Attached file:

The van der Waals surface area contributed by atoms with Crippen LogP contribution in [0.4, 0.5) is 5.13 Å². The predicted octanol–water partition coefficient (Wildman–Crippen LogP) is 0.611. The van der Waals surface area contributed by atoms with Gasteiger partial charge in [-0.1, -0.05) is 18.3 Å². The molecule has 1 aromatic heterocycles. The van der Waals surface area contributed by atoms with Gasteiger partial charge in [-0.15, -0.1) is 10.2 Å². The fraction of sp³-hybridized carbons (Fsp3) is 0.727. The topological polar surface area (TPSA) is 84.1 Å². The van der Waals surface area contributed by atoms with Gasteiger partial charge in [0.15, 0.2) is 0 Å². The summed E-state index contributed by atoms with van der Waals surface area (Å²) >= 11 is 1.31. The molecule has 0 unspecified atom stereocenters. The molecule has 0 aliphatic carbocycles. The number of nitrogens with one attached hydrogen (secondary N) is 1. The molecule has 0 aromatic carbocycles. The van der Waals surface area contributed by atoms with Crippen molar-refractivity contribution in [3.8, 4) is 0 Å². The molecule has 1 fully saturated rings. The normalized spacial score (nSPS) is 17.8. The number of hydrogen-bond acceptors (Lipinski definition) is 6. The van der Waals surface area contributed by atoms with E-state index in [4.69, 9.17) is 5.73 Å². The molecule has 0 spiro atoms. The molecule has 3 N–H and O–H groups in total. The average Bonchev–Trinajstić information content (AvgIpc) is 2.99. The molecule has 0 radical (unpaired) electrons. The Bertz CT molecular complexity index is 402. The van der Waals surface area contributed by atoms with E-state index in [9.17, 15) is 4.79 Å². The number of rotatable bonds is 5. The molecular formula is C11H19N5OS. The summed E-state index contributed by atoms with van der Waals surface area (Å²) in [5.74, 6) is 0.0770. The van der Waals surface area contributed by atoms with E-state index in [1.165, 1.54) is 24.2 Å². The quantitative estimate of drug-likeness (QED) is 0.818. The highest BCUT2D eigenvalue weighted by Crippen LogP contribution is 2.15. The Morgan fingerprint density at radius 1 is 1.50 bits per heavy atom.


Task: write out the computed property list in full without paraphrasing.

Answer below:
The van der Waals surface area contributed by atoms with Crippen LogP contribution in [0.4, 0.5) is 5.13 Å². The predicted octanol–water partition coefficient (Wildman–Crippen LogP) is 0.611. The van der Waals surface area contributed by atoms with Gasteiger partial charge in [-0.1, -0.05) is 18.3 Å². The molecule has 1 aromatic heterocycles. The van der Waals surface area contributed by atoms with Gasteiger partial charge in [-0.15, -0.1) is 10.2 Å². The fraction of sp³-hybridized carbons (Fsp3) is 0.727. The topological polar surface area (TPSA) is 84.1 Å². The van der Waals surface area contributed by atoms with Gasteiger partial charge in [0.15, 0.2) is 0 Å². The summed E-state index contributed by atoms with van der Waals surface area (Å²) >= 11 is 1.31. The molecule has 0 unspecified atom stereocenters. The molecule has 0 aliphatic carbocycles. The number of nitrogens with one attached hydrogen (secondary N) is 1. The molecule has 0 aromatic carbocycles. The van der Waals surface area contributed by atoms with Crippen molar-refractivity contribution in [3.8, 4) is 0 Å². The molecule has 1 fully saturated rings. The normalized spacial score (nSPS) is 17.8. The number of hydrogen-bond acceptors (Lipinski definition) is 6. The van der Waals surface area contributed by atoms with E-state index in [4.69, 9.17) is 5.73 Å². The molecule has 0 spiro atoms. The molecule has 3 N–H and O–H groups in total. The average Bonchev–Trinajstić information content (AvgIpc) is 2.99. The molecule has 0 radical (unpaired) electrons. The Bertz CT molecular complexity index is 402. The van der Waals surface area contributed by atoms with E-state index in [9.17, 15) is 4.79 Å². The number of rotatable bonds is 5. The molecular formula is C11H19N5OS. The summed E-state index contributed by atoms with van der Waals surface area (Å²) in [5.74, 6) is 0.0770. The van der Waals surface area contributed by atoms with E-state index in [1.165, 1.54) is 24.2 Å². The quantitative estimate of drug-likeness (QED) is 0.818. The highest BCUT2D eigenvalue weighted by Crippen LogP contribution is 2.15. The Morgan fingerprint density at radius 1 is 1.50 bits per heavy atom.